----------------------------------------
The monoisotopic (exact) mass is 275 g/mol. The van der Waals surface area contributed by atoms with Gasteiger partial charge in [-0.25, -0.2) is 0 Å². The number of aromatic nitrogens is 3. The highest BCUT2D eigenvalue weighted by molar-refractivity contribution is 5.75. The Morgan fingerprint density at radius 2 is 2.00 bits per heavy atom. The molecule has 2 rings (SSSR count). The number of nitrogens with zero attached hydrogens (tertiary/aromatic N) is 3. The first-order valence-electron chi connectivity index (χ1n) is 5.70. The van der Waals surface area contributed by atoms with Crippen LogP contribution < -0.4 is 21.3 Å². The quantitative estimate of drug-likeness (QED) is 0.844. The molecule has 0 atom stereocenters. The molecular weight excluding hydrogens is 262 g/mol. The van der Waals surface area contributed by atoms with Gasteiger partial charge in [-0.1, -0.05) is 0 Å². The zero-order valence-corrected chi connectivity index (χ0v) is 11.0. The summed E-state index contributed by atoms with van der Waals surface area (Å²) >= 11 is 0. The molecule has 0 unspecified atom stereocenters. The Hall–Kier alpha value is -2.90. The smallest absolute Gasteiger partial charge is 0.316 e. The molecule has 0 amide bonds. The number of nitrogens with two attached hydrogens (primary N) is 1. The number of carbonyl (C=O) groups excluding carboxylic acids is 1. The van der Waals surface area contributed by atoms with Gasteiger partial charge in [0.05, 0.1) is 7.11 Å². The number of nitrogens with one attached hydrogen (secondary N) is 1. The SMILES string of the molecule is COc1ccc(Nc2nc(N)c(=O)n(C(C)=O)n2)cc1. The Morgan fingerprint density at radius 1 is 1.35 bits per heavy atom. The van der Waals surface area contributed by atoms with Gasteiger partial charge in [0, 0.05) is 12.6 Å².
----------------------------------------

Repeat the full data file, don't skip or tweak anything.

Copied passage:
The monoisotopic (exact) mass is 275 g/mol. The van der Waals surface area contributed by atoms with Gasteiger partial charge in [-0.25, -0.2) is 0 Å². The number of aromatic nitrogens is 3. The highest BCUT2D eigenvalue weighted by molar-refractivity contribution is 5.75. The Morgan fingerprint density at radius 2 is 2.00 bits per heavy atom. The molecule has 2 rings (SSSR count). The number of nitrogens with zero attached hydrogens (tertiary/aromatic N) is 3. The first-order valence-electron chi connectivity index (χ1n) is 5.70. The van der Waals surface area contributed by atoms with Crippen LogP contribution < -0.4 is 21.3 Å². The quantitative estimate of drug-likeness (QED) is 0.844. The molecule has 0 atom stereocenters. The molecular weight excluding hydrogens is 262 g/mol. The van der Waals surface area contributed by atoms with Gasteiger partial charge in [-0.1, -0.05) is 0 Å². The zero-order valence-corrected chi connectivity index (χ0v) is 11.0. The summed E-state index contributed by atoms with van der Waals surface area (Å²) >= 11 is 0. The molecule has 0 unspecified atom stereocenters. The Hall–Kier alpha value is -2.90. The smallest absolute Gasteiger partial charge is 0.316 e. The molecule has 0 amide bonds. The number of nitrogens with two attached hydrogens (primary N) is 1. The number of carbonyl (C=O) groups excluding carboxylic acids is 1. The van der Waals surface area contributed by atoms with Gasteiger partial charge in [0.05, 0.1) is 7.11 Å². The number of nitrogens with one attached hydrogen (secondary N) is 1. The SMILES string of the molecule is COc1ccc(Nc2nc(N)c(=O)n(C(C)=O)n2)cc1. The Morgan fingerprint density at radius 1 is 1.35 bits per heavy atom. The van der Waals surface area contributed by atoms with Gasteiger partial charge in [0, 0.05) is 12.6 Å².